Was the pocket-book found again? - I have never seen any thing like it nor any of the contents; unfortunately the note for 18 l. belonged to a client of mine, which he gave me to sue for; I sued out a writ upon that.

You are certain you had your pocketbook and toothpick-case in your pocket when you went into her lodging? - I am very sure I had, because it was so near my breast I know it.

Sarah Holt . At the time he accused me of this he wanted to go to sleep with me, to make me a present of a guinea and half. When the publican brought in the beer, he had only four bad shillings and two bad sixpences; I took out a guinea and said I would pay for it; he said he had in this box 200 l. in property; that he believed me to be an honest woman. Please to ask the gentleman whether he did not offer this poor servant of mine half a guinea to lie with her; he said he thought that I had the soul distemper upon me.

Did you offer to give the other woman any money? - I did.

What was that for? - I told Sarah Holt that as they had but one bed, and as I wanted no connection with her for a very particular reason (I had searched her, and was of opinion I should injure myself, if I had any connection with her) I would give her a guinea that she should not be baulked, and I would give the other half a guinea to lie with her.

From Holt. Whether I gave the charge or he; four watchmen and a constable searched my lodging.

Court. Who called the watch? - I did; I wanted to search farther in the premises myself before ever I called the watch. Sarah Holt pinched the small part of my arm; I am very black to this moment; she kicked me, in order to prevent my searching for the book.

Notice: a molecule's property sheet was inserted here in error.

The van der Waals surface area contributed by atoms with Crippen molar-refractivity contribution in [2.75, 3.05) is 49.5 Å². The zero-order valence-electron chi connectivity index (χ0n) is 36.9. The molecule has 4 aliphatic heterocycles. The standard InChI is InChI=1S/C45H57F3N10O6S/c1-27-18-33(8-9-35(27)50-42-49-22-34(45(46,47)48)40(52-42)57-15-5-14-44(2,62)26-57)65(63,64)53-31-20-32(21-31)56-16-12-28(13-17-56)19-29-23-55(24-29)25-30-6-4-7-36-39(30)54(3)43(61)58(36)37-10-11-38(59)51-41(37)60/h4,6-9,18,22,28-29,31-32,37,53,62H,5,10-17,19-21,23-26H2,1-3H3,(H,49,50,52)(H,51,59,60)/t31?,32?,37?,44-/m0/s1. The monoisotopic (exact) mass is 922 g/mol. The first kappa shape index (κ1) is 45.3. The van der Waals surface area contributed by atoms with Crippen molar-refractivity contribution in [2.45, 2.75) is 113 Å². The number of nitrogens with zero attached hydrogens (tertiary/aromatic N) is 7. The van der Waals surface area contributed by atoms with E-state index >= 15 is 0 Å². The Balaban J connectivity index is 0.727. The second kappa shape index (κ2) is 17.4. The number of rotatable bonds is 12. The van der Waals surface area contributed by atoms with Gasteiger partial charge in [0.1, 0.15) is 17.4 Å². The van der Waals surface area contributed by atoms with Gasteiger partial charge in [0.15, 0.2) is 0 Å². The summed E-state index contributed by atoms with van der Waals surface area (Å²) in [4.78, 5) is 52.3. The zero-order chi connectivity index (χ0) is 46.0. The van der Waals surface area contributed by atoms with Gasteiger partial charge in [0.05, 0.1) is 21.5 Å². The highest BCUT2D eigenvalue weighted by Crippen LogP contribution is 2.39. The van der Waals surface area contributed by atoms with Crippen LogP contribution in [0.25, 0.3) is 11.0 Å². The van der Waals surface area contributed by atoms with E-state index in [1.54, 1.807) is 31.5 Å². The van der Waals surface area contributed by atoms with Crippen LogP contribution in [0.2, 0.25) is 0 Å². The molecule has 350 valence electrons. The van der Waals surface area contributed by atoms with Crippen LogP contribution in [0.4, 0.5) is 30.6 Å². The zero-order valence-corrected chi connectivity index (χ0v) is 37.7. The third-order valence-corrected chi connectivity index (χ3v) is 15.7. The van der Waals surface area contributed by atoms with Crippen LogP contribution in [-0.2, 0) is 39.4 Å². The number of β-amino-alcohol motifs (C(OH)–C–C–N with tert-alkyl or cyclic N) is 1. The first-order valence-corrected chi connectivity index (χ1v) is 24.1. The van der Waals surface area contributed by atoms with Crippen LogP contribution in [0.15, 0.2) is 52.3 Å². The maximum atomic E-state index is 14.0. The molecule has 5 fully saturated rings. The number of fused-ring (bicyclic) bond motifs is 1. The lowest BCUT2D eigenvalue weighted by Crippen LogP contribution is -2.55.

Court. Had she an opportunity of going out of your light? - I believe for twenty minutes at least.


I heard one of them call watch; I am not certain which; I thought it was Sarah Holt . I opened the door to let the watch in; and all this search was before my face; nothing was found. The next day the constable was sent for by Mr. Lester in the morning; he said, the gentleman is not satisfied with what has been searched last night, I should be obliged to you if you will come up stairs; let you and I search. We went up; and in the coal-hole. I found this tooth-pick case; I laid it on the table, and I never saw it afterwards.

What situation is the coal-hole? - Just under a closet in the room.

Holt. I was struck several times by the gentleman; when he found I would not go to sleep with him, he said I had robbed him; I said you say you have two hundred pounds in that box; let me beg before the door is opened, that the watch may be called. When

the watch came, I begged I might fetch the constable of the night; the gentleman was rather in liquor when I met with him. I beg your Lordship will enquire whether he is a man that bears the character to be possessed of one hundred pounds, when they would not trust him with a stage-coach.

Prosecutor. This black eye she got while she was in Bridewell; she never had any blow from me.


Tried by the First Middlesex Jury before Mr. JUSTICE BULLER.